Following up on the piece about the Helen & Kurt Wolff Symposium, Three Percent has now reproduced Denis Scheck's recommendations for contemporary German books.
It's a very impressive list, with two of my favourites on it - Karen Duve's Taxi and Feridun Zaimoglu's Leyla. He also tips his hat at two books from the Piper Gebrauchsanweisungen series - sort of travel guides written by established authors. I used to have the Berlin one by Jakob Hein but was stuck for a birthday present at the last moment, but the London one by Ronald* Reng is right here on my desk.
I don't share his enthusiasm for Marcel Beyer's Kaltenburg or for Zaimoglu's latest, Liebesbrand. But he apparently said that what ends up in English translation doesn't reflect contemporary German literature - and I'm with him all the way there. What with all the translations of writing from the first half of the twentieth century and earlier that seem to come out in English, the awards-led selection of titles and the whole Wetlands statistical distortion, one might think the only thing that interests German-language writers nowadays is prize money and piles.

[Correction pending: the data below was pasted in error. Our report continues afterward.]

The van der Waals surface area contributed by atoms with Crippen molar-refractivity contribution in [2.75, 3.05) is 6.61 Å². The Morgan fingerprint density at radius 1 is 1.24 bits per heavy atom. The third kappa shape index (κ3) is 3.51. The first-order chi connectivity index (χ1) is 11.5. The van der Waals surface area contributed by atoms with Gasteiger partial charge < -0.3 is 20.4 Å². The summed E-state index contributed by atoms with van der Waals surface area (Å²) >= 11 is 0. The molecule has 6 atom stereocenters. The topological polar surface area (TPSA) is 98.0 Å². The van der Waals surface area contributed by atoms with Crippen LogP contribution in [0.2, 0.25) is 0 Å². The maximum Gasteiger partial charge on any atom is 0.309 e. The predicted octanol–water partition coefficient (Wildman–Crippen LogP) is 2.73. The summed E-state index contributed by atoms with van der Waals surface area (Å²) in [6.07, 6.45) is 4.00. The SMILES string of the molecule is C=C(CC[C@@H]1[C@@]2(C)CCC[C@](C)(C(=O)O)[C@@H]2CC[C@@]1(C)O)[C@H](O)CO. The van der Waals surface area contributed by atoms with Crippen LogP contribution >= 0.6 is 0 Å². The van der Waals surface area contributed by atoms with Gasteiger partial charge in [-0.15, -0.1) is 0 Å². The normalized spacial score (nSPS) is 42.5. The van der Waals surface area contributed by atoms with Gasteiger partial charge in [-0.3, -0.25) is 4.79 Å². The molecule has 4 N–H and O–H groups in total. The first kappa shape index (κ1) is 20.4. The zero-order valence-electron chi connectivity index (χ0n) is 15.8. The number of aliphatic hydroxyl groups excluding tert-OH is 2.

Interestingly, one of his tips is Arno Geiger's Es geht uns gut, the first winner of the German Book Prize in 2005. At first I thought, what's he going on about? That must be available in translation by now! But no - unlike the other winners and many of the shortlisted titles since, this book hasn't found its way into English yet. I'm astounded, but perhaps all the fuss about Austrian culture will help push this novel (I haven't read it), which Daniela Strigl describes as "both the secretly longed-for novel of postwar Austria and at the same time the story of a family." Good luck to it.
*Compare this photo with any of Kevin Vennemann - whose novel Close to Jedenew has just come out in Ross Benjamin's translation - to see how my taste in good-looking authors differs from HJ's... Except the haircut. But maybe it's just the tattoo.